Ohio experienced 18 confirmed tornadoes in 2018 according to the National Weather Service.
Last April, many of our residents were impacted by the EF-1 tornado that touched down just south of Orders Road, and moved northeast, crossing Hoover Road and Interstate 71, eventually lifting just north of White Road.
Now that it is peak tornado season, I would like to review actions our community can take to be as safe as possible if the need arises.
The Ohio Committee for Severe Weather Awareness encourages Ohioans to DUCK in case of a tornado. That means:
* D -- Go Down to the lowest level.
* U -- Get Under something.
* C -- Cover your head.
* K -- Keep sheltered until the storm has passed.
Cars can be extremely unsafe during a tornado. If you can see the tornado is far away, and traffic is not congested, safely drive moving at right angles to the tornado to avoid its path.
Find shelter in a sturdy building or underground if possible.
If extreme winds or flying debris make it unsafe to drive, park your car as quickly and safely as possible without blocking lanes.
Remain in the car with the seat belt fastened.
Lower your head below the windows, and cover your head with your hands and a blanket, coat, or another cushion if possible.
Overpasses do not supply adequate shelter from flying debris and are not recommended.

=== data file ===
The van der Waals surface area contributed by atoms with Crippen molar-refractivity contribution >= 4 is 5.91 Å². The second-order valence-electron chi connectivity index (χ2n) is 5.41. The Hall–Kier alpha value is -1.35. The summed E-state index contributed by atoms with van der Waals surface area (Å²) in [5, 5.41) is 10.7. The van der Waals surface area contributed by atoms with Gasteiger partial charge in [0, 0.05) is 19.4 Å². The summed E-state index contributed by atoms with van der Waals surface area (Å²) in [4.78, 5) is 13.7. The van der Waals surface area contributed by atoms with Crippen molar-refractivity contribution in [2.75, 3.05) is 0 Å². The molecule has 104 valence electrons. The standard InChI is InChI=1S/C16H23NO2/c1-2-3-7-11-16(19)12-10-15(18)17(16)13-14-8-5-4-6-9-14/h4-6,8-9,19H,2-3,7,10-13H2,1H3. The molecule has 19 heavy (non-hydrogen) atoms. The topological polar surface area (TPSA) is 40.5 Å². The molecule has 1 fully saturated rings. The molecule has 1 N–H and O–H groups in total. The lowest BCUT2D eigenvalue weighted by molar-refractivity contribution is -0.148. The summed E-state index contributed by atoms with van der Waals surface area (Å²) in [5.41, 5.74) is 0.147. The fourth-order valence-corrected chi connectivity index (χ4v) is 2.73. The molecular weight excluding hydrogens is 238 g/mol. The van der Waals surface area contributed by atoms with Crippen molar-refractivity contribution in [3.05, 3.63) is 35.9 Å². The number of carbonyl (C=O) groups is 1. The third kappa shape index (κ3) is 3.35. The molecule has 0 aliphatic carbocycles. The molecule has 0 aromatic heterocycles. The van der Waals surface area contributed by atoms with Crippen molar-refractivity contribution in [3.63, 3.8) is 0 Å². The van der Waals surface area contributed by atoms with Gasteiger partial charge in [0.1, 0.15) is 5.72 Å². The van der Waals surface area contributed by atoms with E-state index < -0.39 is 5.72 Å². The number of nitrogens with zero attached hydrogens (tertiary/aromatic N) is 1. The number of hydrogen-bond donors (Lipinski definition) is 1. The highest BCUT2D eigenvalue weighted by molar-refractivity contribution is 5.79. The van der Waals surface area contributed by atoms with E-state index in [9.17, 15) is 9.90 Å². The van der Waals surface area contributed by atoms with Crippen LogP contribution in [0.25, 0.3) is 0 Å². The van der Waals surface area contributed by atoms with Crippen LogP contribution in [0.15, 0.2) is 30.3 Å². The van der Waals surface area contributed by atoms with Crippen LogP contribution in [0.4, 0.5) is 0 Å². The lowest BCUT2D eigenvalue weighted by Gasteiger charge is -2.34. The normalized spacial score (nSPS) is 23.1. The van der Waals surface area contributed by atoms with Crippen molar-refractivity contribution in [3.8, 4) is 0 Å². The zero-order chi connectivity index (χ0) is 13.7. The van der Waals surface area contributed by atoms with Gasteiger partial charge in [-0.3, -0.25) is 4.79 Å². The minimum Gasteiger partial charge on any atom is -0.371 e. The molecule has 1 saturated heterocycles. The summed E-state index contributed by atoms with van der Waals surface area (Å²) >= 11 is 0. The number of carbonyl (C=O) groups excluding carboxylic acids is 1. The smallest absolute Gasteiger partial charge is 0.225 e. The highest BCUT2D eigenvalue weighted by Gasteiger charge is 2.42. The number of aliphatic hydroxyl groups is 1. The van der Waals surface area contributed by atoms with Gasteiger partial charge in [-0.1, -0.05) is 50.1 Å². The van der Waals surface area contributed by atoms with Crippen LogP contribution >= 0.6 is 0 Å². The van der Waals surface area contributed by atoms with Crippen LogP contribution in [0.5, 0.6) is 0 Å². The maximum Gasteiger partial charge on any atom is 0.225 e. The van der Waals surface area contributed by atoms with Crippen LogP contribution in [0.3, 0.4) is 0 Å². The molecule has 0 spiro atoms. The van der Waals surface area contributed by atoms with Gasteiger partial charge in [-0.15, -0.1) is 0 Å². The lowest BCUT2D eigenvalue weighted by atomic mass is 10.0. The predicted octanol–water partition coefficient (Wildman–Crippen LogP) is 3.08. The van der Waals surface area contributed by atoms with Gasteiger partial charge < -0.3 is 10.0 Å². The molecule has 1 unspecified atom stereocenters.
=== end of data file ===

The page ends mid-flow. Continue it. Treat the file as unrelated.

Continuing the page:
If you live in a mobile home, be aware it is not as safe as a sturdy building or underground shelter, even if it is tied down.
Tornadoes can destroy even tied-down mobile homes.
Have an evacuation plan and safe place to shelter before the storm.
If you are outside during a tornado and have no other alternative, lie flat and face-down on the lowest ground possible and protect your head with your arms.
Stay away from trees and cars; they can become flying debris or fall on you during the tornado.
During school, listen to the teachers. They are highly trained and well versed in the actions to take during a tornado. Additionally, schools are extremely sturdy structures with tornado safe zones.
More information regarding tornado safety can be found online at redcross.org and ready.gov/tornadoes or by calling Jackson Township's public-information officer at 614-991-6882 to request this information be mailed to you.
Wishing you and yours a happy and safe summer.
Jackson Township fire Chief Randy Little can be reached at 614-875-5588 or email@example.com.